RAWALPINDI: The Punjab government has decided to hand over administrative control of the Urban Housing Society Satellite Town from the Department of Housing to the Rawalpindi Metropolitan Corporation (RMC).
A senior divisional administration official told Dawn that all the matters will be settled by the housing and local government secretaries.
The case will be sent to the provincial cabinet for final approval.
He said the provincial government has asked the local administration to make arrangements, after which the RMC will be responsible for providing all the civic facilities.
When contacted, Commissioner retired Capt Mohammad Mehmood said there are administrative problems that need to be resolved.
Mr Mehmood, who is also the administrator of Rawalpindi, said: “The secretaries of both the departments have been apprised of the situation. The matter is now in the Cabinet Division for approval.”
The Satellite Town scheme was set up by the government in 1952-54 under
It is a chilly winter evening in Katlang, Mardan, as Yasir Ali puts dinner on the table for a guest in a hujra of the small village of Azi Khel. The guest is an old man who has come from Kohistan. He asks the boy Yasir Ali, “Where is that tall, handsome and white-bearded man who used to bring me food whenever I came here?”
“Oh, you talk about Muhammad Nabi Kaka,” Yasir answers. “He is no more with us. He died on Eid last year,” he says, with a deep sigh. The guest stares at the boy, motionless.
“Died?” the guest repeats, his eyes open wide in shock.
Then tears rush down from his eyes, and flow down his cheeks and beard.
“I have never met such a generous person [as him] in my life,” the old guest says in a low, quivering voice.
Yasir nods: “Yes, he was
MANY causes have been sought for increasingly divisive politics: the false promise of neoliberalism and globalisation; resource scarcity; the 24/7 news cycle; soaring displacement, etc. But what if the answer lay in the human condition that these factors have collectively produced?
Writing for the Financial Times, Noreen Hertz argued that loneliness was making the world a “more aggressive, angry place”. That the Western world is increasingly lonely is known. According to the Campaign to End Loneliness, one in 20 adults in the UK report feeling lonely often or always. More than three in five Americans across generations also describe themselves as lacking companionship and feeling misunderstood.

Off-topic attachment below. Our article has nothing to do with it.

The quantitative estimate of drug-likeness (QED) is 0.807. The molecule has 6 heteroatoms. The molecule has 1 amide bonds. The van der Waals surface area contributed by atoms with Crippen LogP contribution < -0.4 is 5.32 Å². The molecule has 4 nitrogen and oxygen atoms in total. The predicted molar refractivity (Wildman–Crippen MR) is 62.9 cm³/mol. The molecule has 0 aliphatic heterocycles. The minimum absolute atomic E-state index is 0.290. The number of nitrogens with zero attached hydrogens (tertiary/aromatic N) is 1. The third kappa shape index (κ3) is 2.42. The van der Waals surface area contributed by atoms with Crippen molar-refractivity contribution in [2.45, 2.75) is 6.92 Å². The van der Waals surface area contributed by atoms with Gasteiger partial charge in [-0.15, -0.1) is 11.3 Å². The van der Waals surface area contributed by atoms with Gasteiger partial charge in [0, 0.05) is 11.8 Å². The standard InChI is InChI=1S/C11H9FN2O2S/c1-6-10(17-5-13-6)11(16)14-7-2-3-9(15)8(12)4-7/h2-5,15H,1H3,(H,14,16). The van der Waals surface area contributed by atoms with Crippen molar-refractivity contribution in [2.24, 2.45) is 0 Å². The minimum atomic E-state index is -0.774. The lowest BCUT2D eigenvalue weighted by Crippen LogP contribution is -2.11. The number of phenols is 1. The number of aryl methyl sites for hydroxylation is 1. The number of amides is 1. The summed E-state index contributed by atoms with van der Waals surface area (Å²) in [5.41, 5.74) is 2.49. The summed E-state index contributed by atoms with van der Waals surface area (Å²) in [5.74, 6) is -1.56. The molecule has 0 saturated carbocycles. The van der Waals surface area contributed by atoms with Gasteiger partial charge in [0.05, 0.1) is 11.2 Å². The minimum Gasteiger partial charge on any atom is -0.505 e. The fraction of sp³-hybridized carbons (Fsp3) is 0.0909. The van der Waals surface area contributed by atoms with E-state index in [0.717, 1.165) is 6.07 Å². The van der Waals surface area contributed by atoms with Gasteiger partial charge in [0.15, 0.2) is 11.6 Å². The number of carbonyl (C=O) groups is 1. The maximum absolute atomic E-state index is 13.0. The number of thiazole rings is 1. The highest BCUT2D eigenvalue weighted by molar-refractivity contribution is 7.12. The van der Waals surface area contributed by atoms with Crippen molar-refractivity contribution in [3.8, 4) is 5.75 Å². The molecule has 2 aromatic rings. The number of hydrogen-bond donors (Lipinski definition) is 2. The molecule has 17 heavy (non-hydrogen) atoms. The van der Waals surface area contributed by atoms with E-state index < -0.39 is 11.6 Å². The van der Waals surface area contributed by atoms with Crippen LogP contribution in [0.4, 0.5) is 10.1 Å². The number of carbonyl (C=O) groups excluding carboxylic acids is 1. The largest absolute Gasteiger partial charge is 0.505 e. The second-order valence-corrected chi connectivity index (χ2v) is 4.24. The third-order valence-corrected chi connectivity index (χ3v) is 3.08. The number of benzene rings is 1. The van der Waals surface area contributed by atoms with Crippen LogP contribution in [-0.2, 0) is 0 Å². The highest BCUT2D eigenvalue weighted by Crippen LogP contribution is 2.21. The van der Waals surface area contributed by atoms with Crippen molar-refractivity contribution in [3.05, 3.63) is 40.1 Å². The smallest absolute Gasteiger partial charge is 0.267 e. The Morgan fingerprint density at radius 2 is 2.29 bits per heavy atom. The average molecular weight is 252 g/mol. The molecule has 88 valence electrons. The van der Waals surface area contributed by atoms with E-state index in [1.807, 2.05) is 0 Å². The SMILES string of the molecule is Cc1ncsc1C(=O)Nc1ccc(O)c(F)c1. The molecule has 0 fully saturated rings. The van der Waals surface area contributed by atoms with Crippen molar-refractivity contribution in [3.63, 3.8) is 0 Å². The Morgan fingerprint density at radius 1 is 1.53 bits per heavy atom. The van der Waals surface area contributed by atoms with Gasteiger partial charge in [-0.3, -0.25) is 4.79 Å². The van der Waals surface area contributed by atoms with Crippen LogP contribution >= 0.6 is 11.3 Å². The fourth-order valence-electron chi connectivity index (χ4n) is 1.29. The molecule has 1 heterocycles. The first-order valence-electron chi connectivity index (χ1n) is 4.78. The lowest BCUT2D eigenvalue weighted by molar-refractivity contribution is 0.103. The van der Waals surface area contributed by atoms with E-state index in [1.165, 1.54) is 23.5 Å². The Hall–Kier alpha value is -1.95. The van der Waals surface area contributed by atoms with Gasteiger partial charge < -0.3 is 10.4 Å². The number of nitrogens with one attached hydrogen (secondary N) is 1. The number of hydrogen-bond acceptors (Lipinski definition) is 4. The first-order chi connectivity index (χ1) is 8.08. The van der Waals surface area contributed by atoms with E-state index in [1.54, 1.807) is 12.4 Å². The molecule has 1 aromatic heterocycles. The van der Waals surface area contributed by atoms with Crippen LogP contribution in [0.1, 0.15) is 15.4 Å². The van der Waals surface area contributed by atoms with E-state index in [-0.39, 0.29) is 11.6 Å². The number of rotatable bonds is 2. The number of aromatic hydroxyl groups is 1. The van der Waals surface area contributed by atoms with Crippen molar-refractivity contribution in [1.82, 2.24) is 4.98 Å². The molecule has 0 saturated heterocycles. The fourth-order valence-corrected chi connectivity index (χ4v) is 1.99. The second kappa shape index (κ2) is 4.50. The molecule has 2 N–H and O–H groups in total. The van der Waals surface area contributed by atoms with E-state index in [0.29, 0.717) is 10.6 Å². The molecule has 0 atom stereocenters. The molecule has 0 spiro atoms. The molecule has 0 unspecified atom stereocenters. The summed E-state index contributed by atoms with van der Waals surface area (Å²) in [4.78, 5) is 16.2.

Linking pervasive loneliness with political polarisation is not novel. Hertz cites the work of Hannah Arendt, who wrote that for people facing “isolation and lack of normal social relationships… it is through surrendering their individual selves to ideology that [they] rediscover their purpose and
VATICAN CITY: Pope Francis said on Sunday that the Covid-19 pandemic was the latest crisis to prove that market forces alone and “trickle-down” economic policies had failed to produce the social benefits their proponents claim.
In an encyclical on the theme of human fraternity, Pope Francis also said private property cannot be considered an absolute right in all cases where some lived extravagantly while others had nothing.
Called “Fratelli Tutti” (Brothers All), the encyclical’s title prompted criticism for not using inclusive language after it was announced last month.
In Italian, Fratelli means brothers but it is also used to mean brothers and sisters. The Vatican said it was taken from the “Admonitions”, or guidelines, written by St Francis of Assisi in the 13th century to his followers and could not be changed.
The pope says in the first line of the 86-page encyclical that St. Francis had “addressed his brothers
KARACHI: An accountability court has exonerated 16 people charged with corruption of over Rs284 million allegedly commited through illegal surrender of over 18 acres of Pakistan Post Office Cooperative Housing Society (PPOCHS) land.
The Accountability Court-IV Judge Suresh Kumar pronounced his reserved judgement after recording evidence and hearing final arguments from both sides.
The judge noted that the prosecution failed to prove the charges against the accused, and ordered their acquittal.
The accused included Kamran Nabi Ahmed, the chairman of the society when a suit was filed, Mohammad Jaffar Khan and former honorary secretary along with the management committee members, government officials and private persons — Arif Hussain, Ms Rubina Nafees, Ms Saima Mashkoor, Ms Nagma Sultan, Ms Tahira Sultan, Ms Ishrat Jaffar, Aun Saeed Hashmi, Wali Bhai Momin, Mubarak Ali, Mubarak Ali Rahim, Barkat Ali, Imran Mehdi Memon, Muhammad Akhtar Pathan and Imdad Ali Mughal.
According to the prosecution,
LAHORE: A private housing society has agreed to surrender its land to the Lahore Development Authority’s LDA Avenue-I scheme on Raiwind Road.
The society (Chiniot Housing Scheme) accepted the offer and would get 30 per cent of developed plots in return, according to officials.
According to proposal, the Chiniot housing society will surrender 1,555 kanals for merging it into the LDA Avenue-I housing scheme area. The LDA, in return according to an agreed formula, will give 30 percent developed plots of the total land to the society. This will enable the LDA to accommodate 613 plot holders of Avenue-1 scheme. “The decision will help resolve the 17-year-old issue,”said the official.
He said a philanthropist would bear the cost of construction of two mosques, one each in Jubilee Town and Avenue One. These mosques will be managed and maintained by the LDA. These mosques will have nothing to do with any